It was announced yesterday that the first group will arrive in Britain early next week and will consist of 259 of those deemed to be especially vulnerable, those needing medical care and their families. But the Labour MP Ann Clwyd claimed in the House of Commons yesterday that during a recent visit to Macedonia she had discovered that refugees "have been told" that they were unwanted in Britain.
She maintained that people in the UK wanted a "far more generous" attitude about numbers from the Government.
"When I was in the camps I was told by the refugees that they had put down Norway in one instance and Germany in another. In both these cases they would have preferred to come to Britain."
The Overseas Development Administration confirmed that there has been a significant response to its appeal for accommodation from both public and commercial bodies and from private individuals. Already more than 3,000 places have been offered across the country to the refugees.
The arrivals in Britain follow a request by the United Nations High Commission for Refugees. The refugees will include 120 very elderly, single women with children and others suffering from war trauma. There will also be 18 Kosovar refugees who are in need of hospital treatment and 121 of these refugees' dependents.
They will be put up in large reception centres and, if necessary, hotels.
Efforts will be made to place the families of the patients near the hospitals where they are to be treated.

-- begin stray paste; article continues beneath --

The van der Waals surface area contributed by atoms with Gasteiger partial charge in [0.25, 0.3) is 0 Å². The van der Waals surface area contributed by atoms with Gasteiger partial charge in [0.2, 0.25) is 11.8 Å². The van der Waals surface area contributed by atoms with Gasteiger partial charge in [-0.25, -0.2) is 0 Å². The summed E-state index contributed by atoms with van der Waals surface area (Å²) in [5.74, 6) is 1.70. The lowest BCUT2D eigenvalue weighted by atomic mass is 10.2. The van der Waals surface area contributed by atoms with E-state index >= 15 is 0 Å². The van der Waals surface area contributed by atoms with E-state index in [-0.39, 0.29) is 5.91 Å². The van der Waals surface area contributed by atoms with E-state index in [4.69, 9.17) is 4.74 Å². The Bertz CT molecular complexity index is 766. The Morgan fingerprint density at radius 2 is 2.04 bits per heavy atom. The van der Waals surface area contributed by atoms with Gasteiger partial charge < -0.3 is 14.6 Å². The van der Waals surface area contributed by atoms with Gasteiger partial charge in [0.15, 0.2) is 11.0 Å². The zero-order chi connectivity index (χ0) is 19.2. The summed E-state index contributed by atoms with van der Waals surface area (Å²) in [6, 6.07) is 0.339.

The Refugee Council, which had been asked by the Home Office to find accommodation for the Kosovars, said that the specific locations still had not been settled. The refugees will be housed on a temporary basis with a stay period of about two months in mind.
The United States has said that it will take in 20,000 Kosovars who are now in refugee camps in the Balkans and EU countries have so far agreed to take 80,000 of them.
The British Government, however, has not expanded on the "several thousand" that it said it was prepared to accept in the early days of the crisis.
British aid officials are working in refugee camps on the Kosovo border to try to rebuild the province's society before any ethnic Albanians have even returned home.
Kosovar political leaders and professional are being identified in the camps and consulted about plans for reconstructing Kosovan government and society once the Serb forces have been driven out by Nato, the Secretary of State for International Development,Clare Short, said yesterday.